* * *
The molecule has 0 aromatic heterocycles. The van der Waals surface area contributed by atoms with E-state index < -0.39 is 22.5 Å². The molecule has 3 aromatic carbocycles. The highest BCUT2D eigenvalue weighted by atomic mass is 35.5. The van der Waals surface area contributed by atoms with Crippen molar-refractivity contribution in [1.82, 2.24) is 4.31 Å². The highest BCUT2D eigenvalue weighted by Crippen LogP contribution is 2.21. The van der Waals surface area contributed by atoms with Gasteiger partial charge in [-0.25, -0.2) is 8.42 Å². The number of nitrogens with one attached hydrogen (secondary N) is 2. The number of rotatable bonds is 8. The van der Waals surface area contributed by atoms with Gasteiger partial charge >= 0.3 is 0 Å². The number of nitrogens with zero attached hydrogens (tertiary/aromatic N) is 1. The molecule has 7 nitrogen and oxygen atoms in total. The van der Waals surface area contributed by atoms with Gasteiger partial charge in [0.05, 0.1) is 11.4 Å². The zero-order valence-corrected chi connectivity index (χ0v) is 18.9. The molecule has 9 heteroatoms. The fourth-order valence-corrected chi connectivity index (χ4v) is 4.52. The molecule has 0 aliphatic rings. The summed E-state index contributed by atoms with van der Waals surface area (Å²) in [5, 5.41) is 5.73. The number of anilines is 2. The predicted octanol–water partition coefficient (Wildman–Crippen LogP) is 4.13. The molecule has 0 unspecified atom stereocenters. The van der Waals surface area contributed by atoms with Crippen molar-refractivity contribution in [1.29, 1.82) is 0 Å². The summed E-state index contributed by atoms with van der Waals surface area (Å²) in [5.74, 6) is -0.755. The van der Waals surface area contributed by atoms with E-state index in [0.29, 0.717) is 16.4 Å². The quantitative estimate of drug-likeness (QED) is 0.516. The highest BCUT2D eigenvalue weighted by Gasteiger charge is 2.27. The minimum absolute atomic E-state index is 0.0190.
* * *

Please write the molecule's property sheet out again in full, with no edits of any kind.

The molecule has 0 aromatic heterocycles. The van der Waals surface area contributed by atoms with E-state index < -0.39 is 22.5 Å². The molecule has 3 aromatic carbocycles. The highest BCUT2D eigenvalue weighted by atomic mass is 35.5. The van der Waals surface area contributed by atoms with Crippen molar-refractivity contribution in [1.82, 2.24) is 4.31 Å². The highest BCUT2D eigenvalue weighted by Crippen LogP contribution is 2.21. The van der Waals surface area contributed by atoms with Gasteiger partial charge in [-0.25, -0.2) is 8.42 Å². The number of nitrogens with one attached hydrogen (secondary N) is 2. The number of rotatable bonds is 8. The van der Waals surface area contributed by atoms with Gasteiger partial charge >= 0.3 is 0 Å². The number of nitrogens with zero attached hydrogens (tertiary/aromatic N) is 1. The molecule has 7 nitrogen and oxygen atoms in total. The van der Waals surface area contributed by atoms with Gasteiger partial charge in [0.05, 0.1) is 11.4 Å². The zero-order valence-corrected chi connectivity index (χ0v) is 18.9. The molecule has 9 heteroatoms. The fourth-order valence-corrected chi connectivity index (χ4v) is 4.52. The molecule has 0 aliphatic rings. The summed E-state index contributed by atoms with van der Waals surface area (Å²) in [5, 5.41) is 5.73. The number of anilines is 2. The predicted octanol–water partition coefficient (Wildman–Crippen LogP) is 4.13. The molecule has 0 unspecified atom stereocenters. The van der Waals surface area contributed by atoms with Crippen molar-refractivity contribution in [1.29, 1.82) is 0 Å². The summed E-state index contributed by atoms with van der Waals surface area (Å²) in [5.74, 6) is -0.755. The van der Waals surface area contributed by atoms with E-state index in [0.29, 0.717) is 16.4 Å². The quantitative estimate of drug-likeness (QED) is 0.516. The highest BCUT2D eigenvalue weighted by Gasteiger charge is 2.27. The minimum absolute atomic E-state index is 0.0190.